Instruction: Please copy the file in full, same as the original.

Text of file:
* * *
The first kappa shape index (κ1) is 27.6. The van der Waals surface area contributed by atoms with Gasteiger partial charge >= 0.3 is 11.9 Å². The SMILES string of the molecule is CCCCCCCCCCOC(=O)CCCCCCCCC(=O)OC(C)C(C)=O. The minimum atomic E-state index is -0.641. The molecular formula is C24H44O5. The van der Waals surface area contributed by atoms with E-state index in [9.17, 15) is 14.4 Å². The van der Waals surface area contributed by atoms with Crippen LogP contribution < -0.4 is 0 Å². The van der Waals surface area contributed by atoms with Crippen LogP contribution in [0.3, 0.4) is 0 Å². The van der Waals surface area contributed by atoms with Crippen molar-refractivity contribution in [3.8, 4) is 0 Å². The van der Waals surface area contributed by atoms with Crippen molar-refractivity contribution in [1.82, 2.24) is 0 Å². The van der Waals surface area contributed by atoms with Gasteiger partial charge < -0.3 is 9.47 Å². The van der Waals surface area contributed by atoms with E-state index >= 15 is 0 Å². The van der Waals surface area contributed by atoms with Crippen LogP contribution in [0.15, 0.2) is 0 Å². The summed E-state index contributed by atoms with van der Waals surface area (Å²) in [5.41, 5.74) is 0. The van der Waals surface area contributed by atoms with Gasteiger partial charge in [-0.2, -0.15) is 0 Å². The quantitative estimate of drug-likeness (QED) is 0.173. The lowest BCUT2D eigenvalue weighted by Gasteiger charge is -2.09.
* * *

The first kappa shape index (κ1) is 27.6. The van der Waals surface area contributed by atoms with Gasteiger partial charge >= 0.3 is 11.9 Å². The SMILES string of the molecule is CCCCCCCCCCOC(=O)CCCCCCCCC(=O)OC(C)C(C)=O. The minimum atomic E-state index is -0.641. The molecular formula is C24H44O5. The van der Waals surface area contributed by atoms with E-state index in [9.17, 15) is 14.4 Å². The van der Waals surface area contributed by atoms with Crippen LogP contribution < -0.4 is 0 Å². The van der Waals surface area contributed by atoms with Crippen LogP contribution in [0.3, 0.4) is 0 Å². The van der Waals surface area contributed by atoms with Crippen molar-refractivity contribution in [3.8, 4) is 0 Å². The van der Waals surface area contributed by atoms with Crippen molar-refractivity contribution in [1.82, 2.24) is 0 Å². The van der Waals surface area contributed by atoms with Gasteiger partial charge < -0.3 is 9.47 Å². The van der Waals surface area contributed by atoms with E-state index >= 15 is 0 Å². The van der Waals surface area contributed by atoms with Crippen LogP contribution in [0.15, 0.2) is 0 Å². The summed E-state index contributed by atoms with van der Waals surface area (Å²) in [5.41, 5.74) is 0. The van der Waals surface area contributed by atoms with Gasteiger partial charge in [-0.2, -0.15) is 0 Å². The quantitative estimate of drug-likeness (QED) is 0.173. The lowest BCUT2D eigenvalue weighted by Gasteiger charge is -2.09.